I know I sound like a really old person, but if you're young, this is something to consider as a possibility: You may not do great work if you aren't focusing on your work. The situation I'm speaking of concerns the priority of your time. Is your time being spent solving a problem or is it avoiding the problem by Internet surfing?
I read an article the other day about Paul McCartney by AP writer, Elizabeth Ryan. Mr. McCartney said that the inspiration for his newest album, "Memory Almost Full" was from a message on his cellphone. "It seemed symbolic of our lives today," he said. "Your messages are always full. And your mind is full. And it doesn't matter if you're my age or 20. I think that we all need to delete stuff every so often."
I concur. Apply McCartney's observation to your work. If you are cramming too much of everything (via the Internet) into your day and your brains, it could affect your work in a negative way because you're not focusing on the task at hand. Don't settle for less than you are capable of doing. Don't get me wrong; I love what the Internet has done for us creatively. It has dramatically enriched our ability to find information and inspiration. But many times while we're working, we aren't using the Internet as a tool so much as an entertainment source. It's a big problem, but I'm not writing about lost revenue. I'm writing about a person's career potential being sacrificed due to a bad habit and a lack of discipline.
I'm very proud of our staff. They work hard, but I wonder how much better their work would be if they could turn off their need for entertainment at will. People need random stimulus to create. The Internet can get ideas flowing and that makes it indispensable. I would never suggest to my staff not to browse. But checking out your fantasy football site when you should be looking for inspiration to write an ad for a woman's perfume is self-delusion. How in the world can anyone pay attention to the task at hand if they are compelled to check their email, I.M. and favorite sites every few minutes? My kids say they can do it, but then when I see their report cards, they tell a different story. Old or young, we cannot be distracted and do another task well.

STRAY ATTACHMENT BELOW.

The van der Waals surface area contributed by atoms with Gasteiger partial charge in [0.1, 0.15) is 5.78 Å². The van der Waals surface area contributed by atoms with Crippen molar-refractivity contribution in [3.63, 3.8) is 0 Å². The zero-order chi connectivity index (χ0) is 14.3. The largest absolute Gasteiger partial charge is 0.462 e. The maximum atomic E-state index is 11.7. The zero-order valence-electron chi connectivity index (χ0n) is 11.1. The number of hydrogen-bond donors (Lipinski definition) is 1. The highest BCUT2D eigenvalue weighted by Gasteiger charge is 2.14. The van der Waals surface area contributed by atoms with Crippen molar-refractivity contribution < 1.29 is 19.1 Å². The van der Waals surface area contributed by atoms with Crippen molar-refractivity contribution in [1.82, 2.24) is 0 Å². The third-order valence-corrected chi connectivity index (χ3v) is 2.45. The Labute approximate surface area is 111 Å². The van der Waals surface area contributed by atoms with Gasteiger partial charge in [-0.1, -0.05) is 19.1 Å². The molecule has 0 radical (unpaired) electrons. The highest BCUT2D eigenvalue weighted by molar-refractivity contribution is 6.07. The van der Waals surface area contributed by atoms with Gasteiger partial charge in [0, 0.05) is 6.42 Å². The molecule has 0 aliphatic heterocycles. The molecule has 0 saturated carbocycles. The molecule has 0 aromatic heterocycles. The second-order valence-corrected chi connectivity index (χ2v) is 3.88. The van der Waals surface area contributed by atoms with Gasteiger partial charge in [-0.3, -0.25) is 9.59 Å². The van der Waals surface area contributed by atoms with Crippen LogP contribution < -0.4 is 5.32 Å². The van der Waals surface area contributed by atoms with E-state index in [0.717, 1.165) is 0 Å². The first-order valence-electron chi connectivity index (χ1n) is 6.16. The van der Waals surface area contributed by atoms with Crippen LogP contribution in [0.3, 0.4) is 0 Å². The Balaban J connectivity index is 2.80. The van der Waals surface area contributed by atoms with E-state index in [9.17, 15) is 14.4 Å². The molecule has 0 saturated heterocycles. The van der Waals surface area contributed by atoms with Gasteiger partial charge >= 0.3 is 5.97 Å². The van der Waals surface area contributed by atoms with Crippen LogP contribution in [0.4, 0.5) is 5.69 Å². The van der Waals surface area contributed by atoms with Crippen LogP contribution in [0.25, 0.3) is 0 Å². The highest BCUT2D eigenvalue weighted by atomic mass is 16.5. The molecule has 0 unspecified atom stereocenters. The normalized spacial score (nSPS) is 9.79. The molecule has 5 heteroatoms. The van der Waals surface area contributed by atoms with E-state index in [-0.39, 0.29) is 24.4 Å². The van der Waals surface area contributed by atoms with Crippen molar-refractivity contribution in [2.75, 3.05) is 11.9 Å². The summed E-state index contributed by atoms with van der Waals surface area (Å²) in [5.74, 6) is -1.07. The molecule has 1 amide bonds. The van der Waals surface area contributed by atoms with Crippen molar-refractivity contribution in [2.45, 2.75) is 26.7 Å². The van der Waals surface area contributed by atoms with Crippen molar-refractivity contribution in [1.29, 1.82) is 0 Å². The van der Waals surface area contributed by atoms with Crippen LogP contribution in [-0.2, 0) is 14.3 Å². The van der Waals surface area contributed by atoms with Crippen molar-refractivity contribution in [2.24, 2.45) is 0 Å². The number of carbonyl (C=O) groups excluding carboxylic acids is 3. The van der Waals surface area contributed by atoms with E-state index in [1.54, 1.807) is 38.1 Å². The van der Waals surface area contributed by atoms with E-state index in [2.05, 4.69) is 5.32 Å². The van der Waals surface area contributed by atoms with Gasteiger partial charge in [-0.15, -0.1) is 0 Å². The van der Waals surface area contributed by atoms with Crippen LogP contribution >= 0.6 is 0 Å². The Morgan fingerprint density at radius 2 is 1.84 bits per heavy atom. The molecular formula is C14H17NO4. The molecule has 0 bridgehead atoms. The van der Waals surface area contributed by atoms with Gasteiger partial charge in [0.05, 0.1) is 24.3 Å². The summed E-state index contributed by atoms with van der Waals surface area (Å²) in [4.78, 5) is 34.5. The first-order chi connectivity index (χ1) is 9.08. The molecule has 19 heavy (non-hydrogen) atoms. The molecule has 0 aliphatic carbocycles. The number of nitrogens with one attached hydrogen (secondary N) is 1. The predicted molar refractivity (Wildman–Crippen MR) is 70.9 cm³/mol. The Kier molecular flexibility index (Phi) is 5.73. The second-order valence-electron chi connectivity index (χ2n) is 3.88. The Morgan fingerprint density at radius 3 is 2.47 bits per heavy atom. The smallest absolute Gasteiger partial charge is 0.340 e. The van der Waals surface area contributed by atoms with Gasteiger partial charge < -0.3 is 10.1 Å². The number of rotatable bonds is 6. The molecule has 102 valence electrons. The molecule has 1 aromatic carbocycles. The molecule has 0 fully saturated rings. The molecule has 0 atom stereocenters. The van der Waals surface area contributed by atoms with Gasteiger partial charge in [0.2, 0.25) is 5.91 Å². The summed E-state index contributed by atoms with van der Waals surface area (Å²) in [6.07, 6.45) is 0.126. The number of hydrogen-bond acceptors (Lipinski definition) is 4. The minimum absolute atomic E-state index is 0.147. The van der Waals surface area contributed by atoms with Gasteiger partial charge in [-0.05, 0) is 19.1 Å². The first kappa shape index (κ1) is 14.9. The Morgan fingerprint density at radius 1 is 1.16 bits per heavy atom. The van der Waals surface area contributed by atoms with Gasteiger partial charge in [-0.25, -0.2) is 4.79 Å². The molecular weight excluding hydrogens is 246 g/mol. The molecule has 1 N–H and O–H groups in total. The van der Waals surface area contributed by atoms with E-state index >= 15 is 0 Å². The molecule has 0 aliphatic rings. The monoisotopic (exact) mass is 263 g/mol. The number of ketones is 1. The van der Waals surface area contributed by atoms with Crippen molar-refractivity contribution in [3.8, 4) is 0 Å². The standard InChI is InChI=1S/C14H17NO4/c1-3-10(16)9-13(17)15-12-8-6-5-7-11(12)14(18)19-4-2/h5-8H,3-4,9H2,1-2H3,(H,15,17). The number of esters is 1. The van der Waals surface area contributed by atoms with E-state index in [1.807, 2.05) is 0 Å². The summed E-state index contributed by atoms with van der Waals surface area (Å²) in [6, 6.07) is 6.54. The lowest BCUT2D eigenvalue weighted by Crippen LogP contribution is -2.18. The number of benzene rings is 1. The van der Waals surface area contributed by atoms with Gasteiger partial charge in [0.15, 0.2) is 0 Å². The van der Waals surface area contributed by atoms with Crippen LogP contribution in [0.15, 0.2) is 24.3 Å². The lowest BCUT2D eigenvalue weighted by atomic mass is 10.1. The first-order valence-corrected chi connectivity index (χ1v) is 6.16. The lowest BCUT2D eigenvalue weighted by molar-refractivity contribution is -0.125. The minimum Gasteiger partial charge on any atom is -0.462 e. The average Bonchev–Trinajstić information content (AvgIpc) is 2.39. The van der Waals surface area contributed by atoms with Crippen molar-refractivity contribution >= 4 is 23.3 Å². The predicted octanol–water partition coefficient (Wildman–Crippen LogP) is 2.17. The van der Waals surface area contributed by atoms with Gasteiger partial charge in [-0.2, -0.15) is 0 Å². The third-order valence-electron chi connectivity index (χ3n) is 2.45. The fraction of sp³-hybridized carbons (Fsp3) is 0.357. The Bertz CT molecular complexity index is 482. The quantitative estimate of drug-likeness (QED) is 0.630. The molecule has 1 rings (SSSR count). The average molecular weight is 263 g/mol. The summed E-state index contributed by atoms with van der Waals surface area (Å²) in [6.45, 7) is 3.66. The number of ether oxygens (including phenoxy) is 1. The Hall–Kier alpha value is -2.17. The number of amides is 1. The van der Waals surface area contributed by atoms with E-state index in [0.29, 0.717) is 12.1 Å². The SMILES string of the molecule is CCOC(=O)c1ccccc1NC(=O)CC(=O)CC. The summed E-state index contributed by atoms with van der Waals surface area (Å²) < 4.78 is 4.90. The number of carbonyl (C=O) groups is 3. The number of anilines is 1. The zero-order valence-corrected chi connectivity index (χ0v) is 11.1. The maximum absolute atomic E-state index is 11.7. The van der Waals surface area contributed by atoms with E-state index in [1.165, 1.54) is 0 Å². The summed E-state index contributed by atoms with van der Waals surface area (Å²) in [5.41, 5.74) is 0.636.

Careers are fleeting in this industry. You can become outdated and expendable before you hit 40 if you don't focus and work your tail off. Every time I notice people goofing around while a golden opportunity is sitting on their desk, I worry for them. I wonder why they don't feel a sense of urgency to make their mark in the world. I wonder if they really understand how hard it is to actually make a mark in this business. So, I go back to what Mr. McCartney was quoted as saying; that we all need to delete stuff. I suggest, when it comes to our work, we delete the stuff that doesn't help make it our best.